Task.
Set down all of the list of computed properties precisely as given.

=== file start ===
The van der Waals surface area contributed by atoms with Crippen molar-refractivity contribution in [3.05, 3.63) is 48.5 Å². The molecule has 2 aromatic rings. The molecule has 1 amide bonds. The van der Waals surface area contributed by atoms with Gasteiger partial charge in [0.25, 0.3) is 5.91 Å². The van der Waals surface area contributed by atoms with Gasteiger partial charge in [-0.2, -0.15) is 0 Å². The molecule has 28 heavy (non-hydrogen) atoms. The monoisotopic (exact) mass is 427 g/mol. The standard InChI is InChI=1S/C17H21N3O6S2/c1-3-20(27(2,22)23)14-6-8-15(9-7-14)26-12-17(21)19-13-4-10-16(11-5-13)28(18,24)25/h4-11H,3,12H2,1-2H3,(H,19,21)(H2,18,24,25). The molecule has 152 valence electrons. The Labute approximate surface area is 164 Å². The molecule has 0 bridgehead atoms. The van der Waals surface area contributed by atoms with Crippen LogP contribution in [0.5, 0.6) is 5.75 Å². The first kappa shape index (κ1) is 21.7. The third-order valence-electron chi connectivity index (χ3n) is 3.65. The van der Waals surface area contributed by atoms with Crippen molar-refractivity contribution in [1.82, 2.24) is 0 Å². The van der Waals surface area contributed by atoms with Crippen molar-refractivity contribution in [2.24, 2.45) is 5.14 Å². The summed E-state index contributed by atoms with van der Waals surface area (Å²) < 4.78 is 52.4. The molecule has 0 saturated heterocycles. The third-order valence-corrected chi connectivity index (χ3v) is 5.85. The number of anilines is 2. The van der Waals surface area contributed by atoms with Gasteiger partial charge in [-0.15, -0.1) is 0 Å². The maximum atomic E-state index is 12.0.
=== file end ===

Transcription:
The van der Waals surface area contributed by atoms with Crippen molar-refractivity contribution in [3.05, 3.63) is 48.5 Å². The molecule has 2 aromatic rings. The molecule has 1 amide bonds. The van der Waals surface area contributed by atoms with Gasteiger partial charge in [0.25, 0.3) is 5.91 Å². The van der Waals surface area contributed by atoms with Gasteiger partial charge in [-0.2, -0.15) is 0 Å². The molecule has 28 heavy (non-hydrogen) atoms. The monoisotopic (exact) mass is 427 g/mol. The standard InChI is InChI=1S/C17H21N3O6S2/c1-3-20(27(2,22)23)14-6-8-15(9-7-14)26-12-17(21)19-13-4-10-16(11-5-13)28(18,24)25/h4-11H,3,12H2,1-2H3,(H,19,21)(H2,18,24,25). The molecule has 152 valence electrons. The Labute approximate surface area is 164 Å². The molecule has 0 bridgehead atoms. The van der Waals surface area contributed by atoms with Crippen LogP contribution in [0.5, 0.6) is 5.75 Å². The first kappa shape index (κ1) is 21.7. The third-order valence-electron chi connectivity index (χ3n) is 3.65. The van der Waals surface area contributed by atoms with Crippen molar-refractivity contribution in [1.82, 2.24) is 0 Å². The van der Waals surface area contributed by atoms with Crippen molar-refractivity contribution in [2.24, 2.45) is 5.14 Å². The summed E-state index contributed by atoms with van der Waals surface area (Å²) < 4.78 is 52.4. The molecule has 0 saturated heterocycles. The third-order valence-corrected chi connectivity index (χ3v) is 5.85. The number of anilines is 2. The van der Waals surface area contributed by atoms with Gasteiger partial charge in [-0.15, -0.1) is 0 Å². The maximum atomic E-state index is 12.0.